Uma Harikumar is a retired math teacher with almost three decades’ of experience, mostly in a government school, now consulting with a Bangalore based NGO. She confesses to an enormous potential for growth in her current role. “Coming from where I did, this opportunity gave me exposure to a totally different way of working. So much more freedom – not at all a top-down approach! And oh, so many more learning opportunities! The most valuable thing I gained was new perspectives, unlike the periodic content based training programmes that I would be sent to, from school. They hardly ever worked with our perspective, you see! Also, I can quickly see the impact of what I am doing here. Like, when we make some digital content, we can actually watch kids enjoying them in front of us. I would never have had all these opportunities as a teacher. Most people I work with here are passionate! So I am constantly motivated, there is always something/someone to ignite my mind – this was not so in a school! Lesson planning and lesson transaction were more routine. Boundaries are less restricting here: I can even cross them sometimes!”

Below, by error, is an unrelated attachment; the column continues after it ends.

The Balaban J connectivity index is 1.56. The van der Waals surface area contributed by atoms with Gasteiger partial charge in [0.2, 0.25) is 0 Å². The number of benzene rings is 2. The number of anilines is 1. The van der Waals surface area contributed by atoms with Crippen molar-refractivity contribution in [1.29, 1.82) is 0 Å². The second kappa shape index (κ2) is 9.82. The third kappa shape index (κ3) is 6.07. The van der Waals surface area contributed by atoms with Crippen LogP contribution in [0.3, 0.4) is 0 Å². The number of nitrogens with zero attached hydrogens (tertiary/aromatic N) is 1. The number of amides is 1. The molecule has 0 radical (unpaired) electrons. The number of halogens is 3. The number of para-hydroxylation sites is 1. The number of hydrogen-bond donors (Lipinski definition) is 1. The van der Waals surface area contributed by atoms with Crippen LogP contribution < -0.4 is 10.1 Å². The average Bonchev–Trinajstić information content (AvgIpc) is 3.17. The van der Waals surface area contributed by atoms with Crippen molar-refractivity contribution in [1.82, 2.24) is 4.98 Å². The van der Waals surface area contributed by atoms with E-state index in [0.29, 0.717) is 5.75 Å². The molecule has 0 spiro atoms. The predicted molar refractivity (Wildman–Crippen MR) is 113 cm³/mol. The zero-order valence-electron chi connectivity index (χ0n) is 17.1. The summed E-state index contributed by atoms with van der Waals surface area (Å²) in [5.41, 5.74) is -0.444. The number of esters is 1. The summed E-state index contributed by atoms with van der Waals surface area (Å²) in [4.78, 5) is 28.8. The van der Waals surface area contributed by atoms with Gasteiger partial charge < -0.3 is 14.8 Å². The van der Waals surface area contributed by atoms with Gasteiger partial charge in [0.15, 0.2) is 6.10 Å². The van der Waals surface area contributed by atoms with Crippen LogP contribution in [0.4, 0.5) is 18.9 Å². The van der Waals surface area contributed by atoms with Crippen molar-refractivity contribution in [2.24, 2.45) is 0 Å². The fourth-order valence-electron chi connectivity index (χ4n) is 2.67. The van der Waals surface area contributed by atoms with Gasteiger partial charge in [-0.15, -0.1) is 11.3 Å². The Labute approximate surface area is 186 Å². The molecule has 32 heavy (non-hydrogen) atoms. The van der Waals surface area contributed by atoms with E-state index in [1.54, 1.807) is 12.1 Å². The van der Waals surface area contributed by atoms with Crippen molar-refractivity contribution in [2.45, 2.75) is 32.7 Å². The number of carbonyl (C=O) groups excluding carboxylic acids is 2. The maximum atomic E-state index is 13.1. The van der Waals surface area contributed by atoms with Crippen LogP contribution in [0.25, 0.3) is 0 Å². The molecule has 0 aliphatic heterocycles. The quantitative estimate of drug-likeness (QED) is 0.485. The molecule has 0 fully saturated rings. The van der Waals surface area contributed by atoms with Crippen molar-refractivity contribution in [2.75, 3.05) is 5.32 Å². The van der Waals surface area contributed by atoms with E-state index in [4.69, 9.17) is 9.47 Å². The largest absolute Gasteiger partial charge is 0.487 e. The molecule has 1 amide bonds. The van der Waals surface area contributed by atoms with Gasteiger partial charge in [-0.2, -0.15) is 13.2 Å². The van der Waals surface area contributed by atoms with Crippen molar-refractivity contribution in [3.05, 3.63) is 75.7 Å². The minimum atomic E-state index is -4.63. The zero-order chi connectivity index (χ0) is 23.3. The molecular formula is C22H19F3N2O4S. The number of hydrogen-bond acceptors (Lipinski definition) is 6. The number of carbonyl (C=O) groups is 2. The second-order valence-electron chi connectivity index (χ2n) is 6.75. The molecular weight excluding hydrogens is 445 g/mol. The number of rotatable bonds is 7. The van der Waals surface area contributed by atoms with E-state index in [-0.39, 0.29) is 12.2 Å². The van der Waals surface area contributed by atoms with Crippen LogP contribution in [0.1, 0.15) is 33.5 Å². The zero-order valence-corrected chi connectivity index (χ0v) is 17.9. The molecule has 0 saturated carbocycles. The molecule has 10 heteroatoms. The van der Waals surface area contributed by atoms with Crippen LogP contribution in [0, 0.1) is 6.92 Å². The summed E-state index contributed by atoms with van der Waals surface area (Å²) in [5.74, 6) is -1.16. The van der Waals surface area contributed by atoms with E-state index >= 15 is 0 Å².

So does Uma find this work more fulfilling than school teaching? “No, I would certainly not make that claim. Making children learn – as a school teacher – satisfies the soul.”

What are the negatives? “There is a danger of sitting in an AC office and getting cut off from the grassroots. Ironically, one’s very aim can slip away from one’s vision and eventually be forgotten. I do miss children and the warmth of my school colleagues, sitting here in my own cubicle! But overall, I would say that for a retired person like me to feel useful and even retain financial independence – is wonderful!”

English Language expert Sunitha Amencherla went from (a decade of) college teaching to working (for almost seven years) in a corporate-run NGO. Looking for challenges beyond routine college teaching, she welcomed the switch to the development sector. Sunitha is of the view that a passionate and committed teacher will make a difference – at the micro level (with all the freedom in the classroom and limitations of curriculum, management, etc.) or the macro level. “But I feel bad about the way corporates are able to lure away excellent teachers from children, by promising opportunities for change and of course, better income! While I can see the need for NGOs to hire excellent teachers for their far-reaching work, it does mean that some children somewhere are being deprived of that teacher’s expertise!”